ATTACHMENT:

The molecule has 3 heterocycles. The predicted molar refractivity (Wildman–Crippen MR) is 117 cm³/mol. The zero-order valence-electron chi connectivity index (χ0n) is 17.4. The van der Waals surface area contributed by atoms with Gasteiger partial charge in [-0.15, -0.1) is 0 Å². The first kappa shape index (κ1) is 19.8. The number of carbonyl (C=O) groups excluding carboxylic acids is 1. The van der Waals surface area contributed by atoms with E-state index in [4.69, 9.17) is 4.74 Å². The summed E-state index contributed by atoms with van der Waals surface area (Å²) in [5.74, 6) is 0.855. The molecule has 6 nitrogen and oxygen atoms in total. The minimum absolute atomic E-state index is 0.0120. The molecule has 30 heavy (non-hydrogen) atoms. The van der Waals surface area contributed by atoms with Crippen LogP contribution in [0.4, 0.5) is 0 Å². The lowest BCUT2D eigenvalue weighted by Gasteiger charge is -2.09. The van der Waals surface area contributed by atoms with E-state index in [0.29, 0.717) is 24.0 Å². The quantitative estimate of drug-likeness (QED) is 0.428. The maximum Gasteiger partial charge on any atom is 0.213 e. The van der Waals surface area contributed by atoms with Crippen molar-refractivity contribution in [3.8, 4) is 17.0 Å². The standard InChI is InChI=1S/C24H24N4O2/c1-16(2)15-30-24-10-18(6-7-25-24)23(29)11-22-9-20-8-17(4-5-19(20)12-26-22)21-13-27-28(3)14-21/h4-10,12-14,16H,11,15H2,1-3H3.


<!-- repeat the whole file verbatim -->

The molecule has 3 heterocycles. The predicted molar refractivity (Wildman–Crippen MR) is 117 cm³/mol. The zero-order valence-electron chi connectivity index (χ0n) is 17.4. The van der Waals surface area contributed by atoms with Gasteiger partial charge in [-0.15, -0.1) is 0 Å². The first kappa shape index (κ1) is 19.8. The number of carbonyl (C=O) groups excluding carboxylic acids is 1. The van der Waals surface area contributed by atoms with E-state index in [4.69, 9.17) is 4.74 Å². The summed E-state index contributed by atoms with van der Waals surface area (Å²) in [5.74, 6) is 0.855. The molecule has 6 nitrogen and oxygen atoms in total. The minimum absolute atomic E-state index is 0.0120. The molecule has 30 heavy (non-hydrogen) atoms. The van der Waals surface area contributed by atoms with Crippen LogP contribution in [0.4, 0.5) is 0 Å². The lowest BCUT2D eigenvalue weighted by Gasteiger charge is -2.09. The van der Waals surface area contributed by atoms with E-state index in [0.29, 0.717) is 24.0 Å². The quantitative estimate of drug-likeness (QED) is 0.428. The maximum Gasteiger partial charge on any atom is 0.213 e. The van der Waals surface area contributed by atoms with Crippen molar-refractivity contribution in [3.8, 4) is 17.0 Å². The standard InChI is InChI=1S/C24H24N4O2/c1-16(2)15-30-24-10-18(6-7-25-24)23(29)11-22-9-20-8-17(4-5-19(20)12-26-22)21-13-27-28(3)14-21/h4-10,12-14,16H,11,15H2,1-3H3.